Apple vs. the Free Internet: How your digital advertising strategy may change

November 24, 2021

Apple tends to be celebrated in the news all-around for its product releases. But with its new 14.5 update for iOS, Apple has generated a fair amount of controversy throughout the ad-tech world, dividing it (at least for now) into opposing camps.

On one side, you have companies like Apple that position themselves as champions of individual privacy.  The new iOS update gives iPhone users permission to opt out of third-party apps, so that these apps can no longer track their personal device IDs, or IDFAs. In light of new digital privacy laws in Europe and California and given how some apps can track your online behavior with pretty wild persistence, you might be tempted to call it a victory for consumer privacy – and leave it at that.

But in an ecosystem as complex as the internet, things aren't always so "good" versus "bad". Apple's new 14.5 iOS update has prompted other large tech companies - led by Facebook - to come out strongly against it. Facebook's position is that too much online privacy can disrupt business on the free internet in unfortunate ways.

While Facebook has many reasons to oppose Apple (some of which probably boil down to competition between tech giants), one of their arguments is genuinely compelling, especially if you're a small- to mid-sized business. By blocking one of the traditional ways that advertisers track their users, the new iOS update threatens to reduce your ability to track the behavior of your customers and clients.

In that sense, the numbers aren't looking good.

"Without personalized ads," one full-page Facebook ad in the Wall Street Journal concludes, "Facebook data shows that the average small business advertiser stands to see a cut of over 60% in their sales for every dollar they spend."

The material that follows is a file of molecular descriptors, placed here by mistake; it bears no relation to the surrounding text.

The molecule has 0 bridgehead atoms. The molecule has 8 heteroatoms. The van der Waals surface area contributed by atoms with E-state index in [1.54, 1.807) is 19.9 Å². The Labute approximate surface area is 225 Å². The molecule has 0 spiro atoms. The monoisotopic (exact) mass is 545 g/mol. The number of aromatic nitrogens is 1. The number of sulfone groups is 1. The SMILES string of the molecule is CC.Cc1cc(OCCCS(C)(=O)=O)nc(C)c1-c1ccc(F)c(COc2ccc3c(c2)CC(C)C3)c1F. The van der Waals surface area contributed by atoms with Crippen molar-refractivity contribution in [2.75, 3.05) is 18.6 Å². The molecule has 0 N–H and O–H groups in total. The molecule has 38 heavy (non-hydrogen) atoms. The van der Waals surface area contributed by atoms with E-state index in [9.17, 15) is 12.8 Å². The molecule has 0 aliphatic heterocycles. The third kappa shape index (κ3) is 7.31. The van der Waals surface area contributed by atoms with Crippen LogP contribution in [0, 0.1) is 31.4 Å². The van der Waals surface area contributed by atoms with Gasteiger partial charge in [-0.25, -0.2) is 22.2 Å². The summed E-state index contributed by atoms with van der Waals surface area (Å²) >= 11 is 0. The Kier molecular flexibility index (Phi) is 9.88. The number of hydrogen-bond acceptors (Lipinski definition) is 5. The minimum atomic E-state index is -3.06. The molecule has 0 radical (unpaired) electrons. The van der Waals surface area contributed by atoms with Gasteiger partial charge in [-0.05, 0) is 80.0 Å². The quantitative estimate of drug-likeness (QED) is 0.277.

While it's fair and healthy to greet these kinds of PR releases with skepticism, the fact remains: 60% is a huge percentage drop. Anyone who ignores that percentage does so at their own risk.

Here’s why Apple vs. the free internet matters

If your business depends on tracking internet traffic to boost your sales and find new qualified leads, 60% isn't a number you can just brush away and continue like everything was normal.

An independent study from Hubspot finds 70% of business-to-consumer (B2C) marketers have acquired customers through Facebook. And 90% of marketers agree that Instagram (owned by Facebook) is the most effective influencer marketing tool for online consumers.

The reason Facebook and Instagram are important for businesses is because of their uncanny ability to track user behavior across different platforms, browsers, and devices. As a marketer or business owner, you  depend on Facebook knowing how to track user behavior, since Facebook ad measurement and reporting tools also inform you about which audiences to target with your latest product, service, or brand awareness campaign.

But Apple's 14.5 update threatens, in theory, to upend all that.

You might have tens of thousands of consumers who want to purchase your product or who want to watch your videos and other content… and never know it, all because those users have opted out of being tracked, making it hard for you to measure the effectiveness of your ad campaigns.

The bottom line is that Facebook and Facebook Marketplace algorithms boost traffic to your video content – and help get you paid. But if Facebook doesn’t know how audiences are engaging with your IGTV or Facebook Watch channel, you’re going to be earning less. The same might apply for other major platforms by the way. YouTube and TikTok can also be blocked from tracing users' unique device numbers as well.

How to get your digital advertising back on track

When Silicon Valley giants are fighting, and you’re caught in the middle, it’s hard to know what to do. But there are workarounds that can keep your advertising strategy up to speed.

Here are some suggestions:

Raise awareness with your customers